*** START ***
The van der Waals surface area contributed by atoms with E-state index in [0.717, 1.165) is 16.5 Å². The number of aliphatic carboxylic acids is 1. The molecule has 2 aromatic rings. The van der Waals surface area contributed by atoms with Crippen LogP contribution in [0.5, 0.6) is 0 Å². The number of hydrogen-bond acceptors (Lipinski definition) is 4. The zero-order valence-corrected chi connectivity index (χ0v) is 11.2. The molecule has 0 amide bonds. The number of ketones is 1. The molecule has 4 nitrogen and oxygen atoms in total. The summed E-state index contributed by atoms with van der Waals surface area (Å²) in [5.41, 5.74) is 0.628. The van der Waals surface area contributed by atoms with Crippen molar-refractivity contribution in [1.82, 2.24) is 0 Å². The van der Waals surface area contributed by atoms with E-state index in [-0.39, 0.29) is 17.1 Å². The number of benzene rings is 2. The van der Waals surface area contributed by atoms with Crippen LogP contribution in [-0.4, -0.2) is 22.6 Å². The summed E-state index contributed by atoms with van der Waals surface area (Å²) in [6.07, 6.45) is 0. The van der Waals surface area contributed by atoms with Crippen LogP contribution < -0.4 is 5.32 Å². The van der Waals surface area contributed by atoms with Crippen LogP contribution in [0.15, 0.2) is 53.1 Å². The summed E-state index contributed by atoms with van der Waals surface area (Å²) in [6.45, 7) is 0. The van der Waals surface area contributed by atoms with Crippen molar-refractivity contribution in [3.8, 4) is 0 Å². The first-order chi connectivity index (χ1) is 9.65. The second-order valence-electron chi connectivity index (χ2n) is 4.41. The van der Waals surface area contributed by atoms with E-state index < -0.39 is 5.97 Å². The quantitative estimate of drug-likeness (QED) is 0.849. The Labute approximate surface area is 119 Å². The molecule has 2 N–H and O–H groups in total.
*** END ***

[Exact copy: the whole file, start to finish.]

The van der Waals surface area contributed by atoms with E-state index in [0.717, 1.165) is 16.5 Å². The number of aliphatic carboxylic acids is 1. The molecule has 2 aromatic rings. The van der Waals surface area contributed by atoms with Crippen LogP contribution in [0.5, 0.6) is 0 Å². The number of hydrogen-bond acceptors (Lipinski definition) is 4. The zero-order valence-corrected chi connectivity index (χ0v) is 11.2. The molecule has 0 amide bonds. The number of ketones is 1. The molecule has 4 nitrogen and oxygen atoms in total. The summed E-state index contributed by atoms with van der Waals surface area (Å²) in [5.41, 5.74) is 0.628. The van der Waals surface area contributed by atoms with Crippen molar-refractivity contribution in [1.82, 2.24) is 0 Å². The van der Waals surface area contributed by atoms with E-state index in [-0.39, 0.29) is 17.1 Å². The number of benzene rings is 2. The van der Waals surface area contributed by atoms with Crippen LogP contribution in [-0.4, -0.2) is 22.6 Å². The summed E-state index contributed by atoms with van der Waals surface area (Å²) in [6.07, 6.45) is 0. The van der Waals surface area contributed by atoms with Crippen LogP contribution < -0.4 is 5.32 Å². The van der Waals surface area contributed by atoms with Crippen LogP contribution in [0.15, 0.2) is 53.1 Å². The summed E-state index contributed by atoms with van der Waals surface area (Å²) in [6.45, 7) is 0. The van der Waals surface area contributed by atoms with Crippen molar-refractivity contribution in [3.8, 4) is 0 Å². The first-order chi connectivity index (χ1) is 9.65. The second-order valence-electron chi connectivity index (χ2n) is 4.41. The van der Waals surface area contributed by atoms with E-state index < -0.39 is 5.97 Å². The quantitative estimate of drug-likeness (QED) is 0.849. The Labute approximate surface area is 119 Å². The molecule has 2 N–H and O–H groups in total.